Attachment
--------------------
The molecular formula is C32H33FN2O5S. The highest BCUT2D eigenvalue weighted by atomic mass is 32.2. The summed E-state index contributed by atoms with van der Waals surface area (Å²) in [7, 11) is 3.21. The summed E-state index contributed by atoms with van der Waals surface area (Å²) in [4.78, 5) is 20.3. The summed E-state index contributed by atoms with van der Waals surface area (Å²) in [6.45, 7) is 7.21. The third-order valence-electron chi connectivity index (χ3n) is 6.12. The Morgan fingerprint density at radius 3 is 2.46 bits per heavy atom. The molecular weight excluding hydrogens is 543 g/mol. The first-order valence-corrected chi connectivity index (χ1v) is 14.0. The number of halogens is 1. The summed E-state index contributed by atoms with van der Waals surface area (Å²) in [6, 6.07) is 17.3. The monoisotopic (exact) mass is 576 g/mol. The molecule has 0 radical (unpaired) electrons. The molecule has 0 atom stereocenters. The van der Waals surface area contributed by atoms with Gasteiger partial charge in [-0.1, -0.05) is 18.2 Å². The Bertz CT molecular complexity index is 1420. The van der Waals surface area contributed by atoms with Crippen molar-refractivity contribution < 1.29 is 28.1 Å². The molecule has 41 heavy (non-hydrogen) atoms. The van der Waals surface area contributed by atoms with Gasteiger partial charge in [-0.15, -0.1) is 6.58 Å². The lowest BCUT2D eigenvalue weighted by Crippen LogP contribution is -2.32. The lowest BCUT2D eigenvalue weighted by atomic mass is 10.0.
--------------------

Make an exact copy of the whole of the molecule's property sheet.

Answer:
The molecular formula is C32H33FN2O5S. The highest BCUT2D eigenvalue weighted by atomic mass is 32.2. The summed E-state index contributed by atoms with van der Waals surface area (Å²) in [7, 11) is 3.21. The summed E-state index contributed by atoms with van der Waals surface area (Å²) in [4.78, 5) is 20.3. The summed E-state index contributed by atoms with van der Waals surface area (Å²) in [6.45, 7) is 7.21. The third-order valence-electron chi connectivity index (χ3n) is 6.12. The Morgan fingerprint density at radius 3 is 2.46 bits per heavy atom. The molecular weight excluding hydrogens is 543 g/mol. The first-order valence-corrected chi connectivity index (χ1v) is 14.0. The number of halogens is 1. The summed E-state index contributed by atoms with van der Waals surface area (Å²) in [6, 6.07) is 17.3. The monoisotopic (exact) mass is 576 g/mol. The molecule has 0 radical (unpaired) electrons. The molecule has 0 atom stereocenters. The van der Waals surface area contributed by atoms with Gasteiger partial charge in [-0.1, -0.05) is 18.2 Å². The Bertz CT molecular complexity index is 1420. The van der Waals surface area contributed by atoms with Crippen molar-refractivity contribution < 1.29 is 28.1 Å². The molecule has 41 heavy (non-hydrogen) atoms. The van der Waals surface area contributed by atoms with Gasteiger partial charge in [-0.15, -0.1) is 6.58 Å². The lowest BCUT2D eigenvalue weighted by Crippen LogP contribution is -2.32. The lowest BCUT2D eigenvalue weighted by atomic mass is 10.0.